Ledger launches NFT-focused hardware wallet Nano S Plus
Ledger, a major supplier of hardware wallets designed for secure storage of cryptocurrencies like Bitcoin (BTC), is launching a brand new wallet specializing in nonfungible tokens (NFTs).
The new product, called Ledger Nano S Plus, is the next generation to the original Nano iteration released in 2016, and is designed with NFT collectors’ needs in mind, Ledger announced to Cointelegraph on Tuesday.
The new Ledger Nano S Plus is the sixth hardware wallet produced by Ledger since the company introduced its first wallet HW1 back in 2015, chief experience officer Ian Rogers told Cointelegraph. The product is also the first hardware wallet that Ledger has released since the debut of the Ledger Nano X in 2019.
The Nano S Plus combined with the recent support of “clear signing” technology through Ledger Live aims to provide a safer user experience for Web3 customers.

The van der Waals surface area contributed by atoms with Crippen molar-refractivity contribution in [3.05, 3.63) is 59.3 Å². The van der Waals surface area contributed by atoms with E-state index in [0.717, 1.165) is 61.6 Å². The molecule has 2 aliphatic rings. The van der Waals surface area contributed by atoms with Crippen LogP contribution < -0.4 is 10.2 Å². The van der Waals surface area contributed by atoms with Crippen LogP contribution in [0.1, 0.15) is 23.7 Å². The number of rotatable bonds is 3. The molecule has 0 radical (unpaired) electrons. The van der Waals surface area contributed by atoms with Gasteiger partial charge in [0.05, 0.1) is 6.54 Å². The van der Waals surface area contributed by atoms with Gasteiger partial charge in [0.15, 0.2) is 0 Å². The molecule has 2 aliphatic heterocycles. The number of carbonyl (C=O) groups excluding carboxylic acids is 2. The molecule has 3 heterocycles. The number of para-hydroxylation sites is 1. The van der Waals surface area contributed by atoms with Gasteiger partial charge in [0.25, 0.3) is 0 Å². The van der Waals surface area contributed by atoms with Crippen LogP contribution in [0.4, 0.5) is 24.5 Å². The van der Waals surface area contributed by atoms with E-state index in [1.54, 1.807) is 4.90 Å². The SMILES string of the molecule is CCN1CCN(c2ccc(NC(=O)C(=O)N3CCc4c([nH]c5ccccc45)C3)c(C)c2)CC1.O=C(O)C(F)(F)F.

While the new Ledger wallet natively supports the secure management of NFT transactions, some previous iterations of Ledger wallets have also supported NFTs, Rogers noted:
Clear signing technology aims to provide all the details of a transaction, removing the risk of “blind signing,” or consenting to a potentially risky transaction, the executive explained.
Ledger chief technology officer Charles Guillemet had previously warned users about the risks of blind signing blockchain transactions in the aftermath of a major phishing attack targeting the world’s largest NFT marketplace OpenSea in February.
The latest news comes shortly after Ledger released a limited edition of the Ledger Nano S Plus in early March, dropping 10,000 devices for pre-order at $79 each.
Launched in 2014, Ledger is one of the world’s largest providers of hardware cryptocurrency wallets, which are physical devices designed to store a user’s private keys. The company has sold over 4.5 million wallets and launched six different wallets so far, including HW1, Unplugged, Blue, Nano S, Nano X and Nano S Plus. The company has stopped producing the first three iterations so far.
This content was originally published here.